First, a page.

As an introvert, mostly what I've learned is that I am enough, just as I am. Yep, I'd rather be reading next to my sweetheart or hiking in nature than screaming small talk at an event. After reading Susan Cain's book Quiet some time ago, I've made peace with my previously-tortured, introverted "self" who frequently self-flagellated for feeling freakishly abnormal and ashamed that people, noise and extended social interactions left me seeking refuge in the nearest bathroom or quiet and solitude for days.
A few years ago, I was at a psychoanalytic event for eating disorders, chatting and doing my best at small-talking with other therapists. it was hot, bright and crowded! I found myself hugging the wall for comfort. I politely excused myself and rather frequently, to seek some space. At some point, a colleague looked at me, and rather intensely asked "do you have an eating disorder because you keep leaving? I do not, but I wanted to spill and say, "no, I'm actually an introvert and need to escape NOW because I’m feeling overwhelmed." Instead, I simply apologized and stated that I had some "phone calls to return." We are a society and culture that values extroversion—quiet people are often misunderstood, undervalued and asked to have qualities that they do not naturally possess. Faking being anything other than your true, authentic self comes at a price.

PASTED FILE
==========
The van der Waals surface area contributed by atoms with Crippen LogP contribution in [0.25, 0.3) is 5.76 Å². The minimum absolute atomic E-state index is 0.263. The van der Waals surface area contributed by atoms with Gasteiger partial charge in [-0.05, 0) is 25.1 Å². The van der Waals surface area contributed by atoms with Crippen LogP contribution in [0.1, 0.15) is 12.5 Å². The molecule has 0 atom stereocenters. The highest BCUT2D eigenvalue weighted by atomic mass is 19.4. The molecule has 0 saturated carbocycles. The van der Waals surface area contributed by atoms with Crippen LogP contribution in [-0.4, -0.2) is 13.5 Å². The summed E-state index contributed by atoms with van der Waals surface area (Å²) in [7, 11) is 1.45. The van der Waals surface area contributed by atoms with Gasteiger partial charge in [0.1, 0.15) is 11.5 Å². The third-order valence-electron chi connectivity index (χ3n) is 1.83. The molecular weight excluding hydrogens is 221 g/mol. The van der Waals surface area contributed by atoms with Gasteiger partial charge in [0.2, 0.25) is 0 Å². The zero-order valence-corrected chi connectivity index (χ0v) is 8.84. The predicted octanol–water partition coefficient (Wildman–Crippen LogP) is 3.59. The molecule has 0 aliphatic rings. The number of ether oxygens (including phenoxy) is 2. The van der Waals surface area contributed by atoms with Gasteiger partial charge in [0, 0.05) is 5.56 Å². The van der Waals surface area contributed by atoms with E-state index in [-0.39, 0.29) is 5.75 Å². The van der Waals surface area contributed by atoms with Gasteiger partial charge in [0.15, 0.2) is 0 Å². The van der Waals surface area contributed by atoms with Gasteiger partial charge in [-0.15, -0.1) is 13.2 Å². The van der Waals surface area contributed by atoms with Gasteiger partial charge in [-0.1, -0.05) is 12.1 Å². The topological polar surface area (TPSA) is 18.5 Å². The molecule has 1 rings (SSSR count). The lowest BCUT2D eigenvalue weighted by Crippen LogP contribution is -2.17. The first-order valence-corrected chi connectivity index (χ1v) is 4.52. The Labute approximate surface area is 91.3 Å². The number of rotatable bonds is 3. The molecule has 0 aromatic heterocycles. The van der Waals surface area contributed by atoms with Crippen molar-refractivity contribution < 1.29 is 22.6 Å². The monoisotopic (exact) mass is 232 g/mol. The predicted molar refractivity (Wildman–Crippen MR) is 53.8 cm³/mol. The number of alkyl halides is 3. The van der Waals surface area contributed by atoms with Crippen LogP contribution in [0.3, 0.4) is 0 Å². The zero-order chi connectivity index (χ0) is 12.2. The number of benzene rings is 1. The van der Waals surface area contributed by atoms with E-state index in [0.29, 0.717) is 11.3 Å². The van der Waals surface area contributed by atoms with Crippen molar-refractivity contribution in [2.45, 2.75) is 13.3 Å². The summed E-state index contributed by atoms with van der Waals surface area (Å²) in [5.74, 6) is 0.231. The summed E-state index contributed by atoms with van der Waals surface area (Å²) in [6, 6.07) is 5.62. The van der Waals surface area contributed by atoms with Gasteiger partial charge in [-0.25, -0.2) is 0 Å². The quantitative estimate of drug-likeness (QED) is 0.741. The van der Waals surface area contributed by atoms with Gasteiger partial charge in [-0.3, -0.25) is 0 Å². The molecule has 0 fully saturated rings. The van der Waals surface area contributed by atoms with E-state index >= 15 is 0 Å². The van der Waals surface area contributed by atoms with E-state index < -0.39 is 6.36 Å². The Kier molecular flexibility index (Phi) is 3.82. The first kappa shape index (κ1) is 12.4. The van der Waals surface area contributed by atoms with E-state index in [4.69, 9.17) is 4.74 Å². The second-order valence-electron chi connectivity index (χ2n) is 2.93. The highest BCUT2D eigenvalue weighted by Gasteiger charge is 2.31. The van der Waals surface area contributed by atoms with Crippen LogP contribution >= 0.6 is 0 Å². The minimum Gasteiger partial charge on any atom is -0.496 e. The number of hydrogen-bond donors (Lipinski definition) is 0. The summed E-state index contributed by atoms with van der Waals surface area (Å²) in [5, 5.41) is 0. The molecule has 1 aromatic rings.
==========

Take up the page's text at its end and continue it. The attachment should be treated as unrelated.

I've since developed a great deal of acceptance and self-compassion for the way my brain and nervous system is wired, and as a result, how I need to function in the world. I make efforts to create situations that support my needs whenever I can. It is sometimes a challenge for me to make plans for next month or even a week from now, because I'm not sure how I'll feel on that day. Will I be able to rally for an event or social gathering when I need those resources the most? I've learned to embrace my brain differences, and have acceptance for my own needs. This includes my need for personal space, my need to retreat or create boundaries, and especially my need for recovery after extended social contact--it's a brain thing.
As it turns out, we now know that introverts need time to recharge and recover sometimes by